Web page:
Kumar Pallana, the actor best known for small but memorable roles in Wes Anderson’s films, has died at age 94, according to a source close to his family. Pallana first came to filmgoers’ attention with Anderson’s Bottle Rocket, in which he played one of Owen Wilson’s inept partners in crime with charming guilelessness. (It helped that Pallana looked like he wasn’t exactly aware he was in a movie.)
Anderson and Wilson “discovered” Pallana at the coffee shop owned by Pallana’s son Dipak, who has also appeared in Anderson’s films. The elder Pallana went on to memorable scenes in both Rushmore—as Mr. LittleJeans, the groundskeeper—and in The Royal Tenenbaums, in which he played Gene Hackman’s sidekick (and eventual stabber). His work in Anderson’s films led to small parts in other Hollywood movies, including The Terminal and Another Earth.
Pallana led a massively interesting life before hitting the big screen at nearly 80. Born in colonial India, he lived all around the world, and first made a name for himself as an entertainer in America in the 1950s. Back then he was known as Kumar Of India, and his specialty was spinning plates—he even appeared on Captain Kangaroo in 1961. (Other feats included magic, balancing, swordplay, and juggling—you can see him do a handstand in The Royal Tenenbaums.)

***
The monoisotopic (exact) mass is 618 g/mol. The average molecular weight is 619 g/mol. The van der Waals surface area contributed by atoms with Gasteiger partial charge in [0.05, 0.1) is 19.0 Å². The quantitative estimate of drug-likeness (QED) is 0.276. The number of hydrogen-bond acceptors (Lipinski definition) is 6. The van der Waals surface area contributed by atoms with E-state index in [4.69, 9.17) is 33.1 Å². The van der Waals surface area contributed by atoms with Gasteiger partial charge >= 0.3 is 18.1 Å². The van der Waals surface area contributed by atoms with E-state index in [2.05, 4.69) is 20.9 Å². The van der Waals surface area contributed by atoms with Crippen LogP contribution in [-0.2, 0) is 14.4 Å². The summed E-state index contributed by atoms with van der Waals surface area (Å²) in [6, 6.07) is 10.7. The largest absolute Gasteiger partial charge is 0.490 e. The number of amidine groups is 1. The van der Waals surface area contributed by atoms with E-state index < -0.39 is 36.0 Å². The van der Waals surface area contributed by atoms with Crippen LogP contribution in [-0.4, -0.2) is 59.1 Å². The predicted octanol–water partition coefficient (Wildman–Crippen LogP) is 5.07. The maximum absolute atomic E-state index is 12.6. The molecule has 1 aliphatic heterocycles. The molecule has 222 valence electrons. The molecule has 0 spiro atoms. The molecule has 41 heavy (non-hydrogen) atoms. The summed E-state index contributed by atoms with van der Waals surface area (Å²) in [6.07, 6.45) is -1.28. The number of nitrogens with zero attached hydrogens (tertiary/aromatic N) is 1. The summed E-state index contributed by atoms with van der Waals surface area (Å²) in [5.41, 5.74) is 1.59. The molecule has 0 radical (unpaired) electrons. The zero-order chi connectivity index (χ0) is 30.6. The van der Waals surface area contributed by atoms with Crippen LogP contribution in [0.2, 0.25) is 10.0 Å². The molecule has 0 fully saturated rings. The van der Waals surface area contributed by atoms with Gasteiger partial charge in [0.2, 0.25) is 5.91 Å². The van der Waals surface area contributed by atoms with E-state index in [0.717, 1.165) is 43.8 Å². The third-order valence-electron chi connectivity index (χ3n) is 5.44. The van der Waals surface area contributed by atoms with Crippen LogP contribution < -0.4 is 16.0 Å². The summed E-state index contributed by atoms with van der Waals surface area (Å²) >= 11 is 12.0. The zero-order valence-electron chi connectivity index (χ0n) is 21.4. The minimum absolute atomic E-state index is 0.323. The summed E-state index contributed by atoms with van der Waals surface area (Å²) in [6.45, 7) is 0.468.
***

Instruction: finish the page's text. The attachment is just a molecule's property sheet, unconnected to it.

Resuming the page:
Pallana had settled into a relatively quiet life in Dallas as he got older, selling Indian spices and food at his son’s coffee shop. Anderson and the Wilson brothers would frequent Cosmic Cup—to play chess and cards and take pictures, according to Pallana—and eventually they drafted him for bit parts. (As he tells it in this excellent Believer interview, they didn’t give him much of a choice.) He became an integral part of Anderson’s singular filmic universe. Though Anderson created that universe, Pallana clearly belonged there. “What’d you think of the play, Mr. LittleJeans?” “Best play ever, man.”